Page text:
- Tapa dura: 1216 páginas
- Editor: OUP USA (17 de agosto de 1978)
- Colección: Center for Environmental Structure Series
- Idioma: Inglés
- ISBN-10: 0195019199
- ISBN-13: 978-0195019193
- Valoración media de los clientes: 2 opiniones de clientes
- Clasificación en los más vendidos de Amazon: nº34.102 en Libros en idiomas extranjeros (Ver el Top 100 en Libros en idiomas extranjeros)
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A Pattern Language: Towns, Buildings, Construction (Center for Environmental Structure Series) (Inglés) Tapa dura – 17 ago 1978
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A Pattern Language by Chris Alexander changed the way I think about the way space is organised in a room, a house, a street and a town ... I keep giving it away to people who feel their homes don't quite work in the way they want them to. Every architect, estage agent and MP should read it. (James Runcie, Daily Mail)
Reseña del editor
In this volume, 253 archetypal patterns consisting of problem statements, discussions, illustrations, and solutions provide lay persons with a framework for engaging in architectural design.Ver Descripción del producto
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down and come back later to pick up where you left off, because it is broken into many very short chapters,
each of which contain a key idea. It's hard to describe this book, because it is so unique in its approach
to telling the reader "how things ought to be" concerning everything from civil planning and city layout,
to floor-plans, to architectural design, to furnishing. The author is very opinionated and does not shy away
from boldly telling you what is wrong with the physical constructs of our urban, suburban, and rural areas,
and how all of that should be properly done in his imagined ideal world.
In some ways, this book is like reading the professional diary of your crazy uncle who is constantly ranting
about what's wrong with the world, and how he thinks it should be set right. However, after reading it for
a while, you get the impression that the author is not really crazy, so much as he is a brilliant eccentric
whose experience and understanding is based on an extremely broad appreciation of how human beings choose
to craft their surroundings, and how we get it right, and how we get it wrong, and why.
Be forewarned... you are not going to agree with everything the author says.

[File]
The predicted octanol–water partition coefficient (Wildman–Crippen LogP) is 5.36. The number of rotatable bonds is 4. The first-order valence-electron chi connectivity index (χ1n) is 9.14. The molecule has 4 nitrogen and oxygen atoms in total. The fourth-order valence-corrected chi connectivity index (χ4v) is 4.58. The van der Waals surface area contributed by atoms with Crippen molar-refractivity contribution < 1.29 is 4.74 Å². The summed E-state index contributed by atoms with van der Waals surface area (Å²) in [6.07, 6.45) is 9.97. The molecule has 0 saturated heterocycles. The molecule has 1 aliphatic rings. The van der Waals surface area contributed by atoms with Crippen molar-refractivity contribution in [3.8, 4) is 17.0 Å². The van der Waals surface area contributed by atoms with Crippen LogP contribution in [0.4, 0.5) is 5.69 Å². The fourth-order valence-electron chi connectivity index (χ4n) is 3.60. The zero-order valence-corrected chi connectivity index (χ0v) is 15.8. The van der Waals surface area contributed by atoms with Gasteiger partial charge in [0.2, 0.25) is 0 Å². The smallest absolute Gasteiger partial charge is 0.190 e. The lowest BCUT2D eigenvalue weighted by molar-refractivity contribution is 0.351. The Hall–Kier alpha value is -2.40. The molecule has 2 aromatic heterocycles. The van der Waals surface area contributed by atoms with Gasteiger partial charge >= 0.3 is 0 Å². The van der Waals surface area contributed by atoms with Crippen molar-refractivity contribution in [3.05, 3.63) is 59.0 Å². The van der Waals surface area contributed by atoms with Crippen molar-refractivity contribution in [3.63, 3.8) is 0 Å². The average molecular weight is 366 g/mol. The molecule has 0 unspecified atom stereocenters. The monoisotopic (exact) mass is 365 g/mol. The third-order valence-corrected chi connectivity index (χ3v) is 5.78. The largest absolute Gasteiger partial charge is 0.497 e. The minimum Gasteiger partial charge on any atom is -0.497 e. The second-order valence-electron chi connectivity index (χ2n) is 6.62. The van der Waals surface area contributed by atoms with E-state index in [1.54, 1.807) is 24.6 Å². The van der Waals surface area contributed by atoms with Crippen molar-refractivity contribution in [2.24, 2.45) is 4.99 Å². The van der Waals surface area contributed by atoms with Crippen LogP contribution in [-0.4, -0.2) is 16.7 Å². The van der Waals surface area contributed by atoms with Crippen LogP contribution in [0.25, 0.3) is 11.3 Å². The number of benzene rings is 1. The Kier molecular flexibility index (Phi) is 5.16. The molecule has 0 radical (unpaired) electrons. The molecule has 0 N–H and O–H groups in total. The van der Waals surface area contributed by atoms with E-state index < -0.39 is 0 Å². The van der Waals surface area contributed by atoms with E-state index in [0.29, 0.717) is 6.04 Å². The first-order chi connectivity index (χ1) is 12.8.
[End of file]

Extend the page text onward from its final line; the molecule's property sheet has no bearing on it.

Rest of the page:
I don't agree, for example, with his outlandish claim that living in a home that is more than four stories
about the ground will eventually make you crazy, because I have loved living on the top floor of my
high-rise condo for the past ten years. I also don't agree with his idea that all kitchen cabinets should
be open shelves with no doors, because the doors just get in the way, hide what is contained therein,
and are essential useless. I must admit, however, that I love reading the author's insights on things
with which I disagree with him, and I have to admit that even on such issues... he's got good points!
Many times I find myself saying "Almost, thou persuadest me."
To be fair, I actually do agree with the author's views regarding the vast majority of his observations,
as they are all just good common-sense approaches, and I must admit they often leave me thinking
"Yes, that's such a beautifully simple truth... why don't we always build it that way, or do it that way?"
This book gives you the benefit of the sage wisdom of an author who is genuinely worth reading
and considering. Even though this book is decades-old, most of its observations are timeless.
It's so hard to classify the book. Is it a Western approach to Feng Shui ... without all the questionable
Eastern Spiritualism, and more of practical philosophy on how to best craft your environment?
Or is it better described as foundational reading for everyone from a City Planner, to an Architect,
to anyone building a house, to anyone one looking to make their home a more pleasant place?
However you choose to classify it... this book is a unique, delightful treatise on how things should
ideally be in order for human beings to be more comfortable, productive, and happy in their surroundings.
1. Swimming. He is intensely focused on swimming as a major factor in civic planning and personal recreation. It's a considerable contortion at multiple points.
2. Dancing, especially in the streets. Alexander was a great fan of the Peckham Clinic which focused on (guess what) swimming and dancing as exercise and recreation. It shows.
3. Many of his patterns make an uncomfortably dated misstep when they pertain to women--and another, subtler one when dealing with work concerns and issues of children while not mentioning women directly. Women working outside the home is not a gutiding concern or a base assumption for him; a base assumption IS that women prefer and want to care for children. It's a very important shaping concern for many other parts of life, so this blind spot, characteristic of its time and place and socioeconomic environment, is very significant.
4. Disabled people, other than mildly infirm and otherwise hale elderly people, do not exist. Another blind spot.
Bear these crotchets in mind as you consider these patterns, and how to find even better patterns for a wonderful world.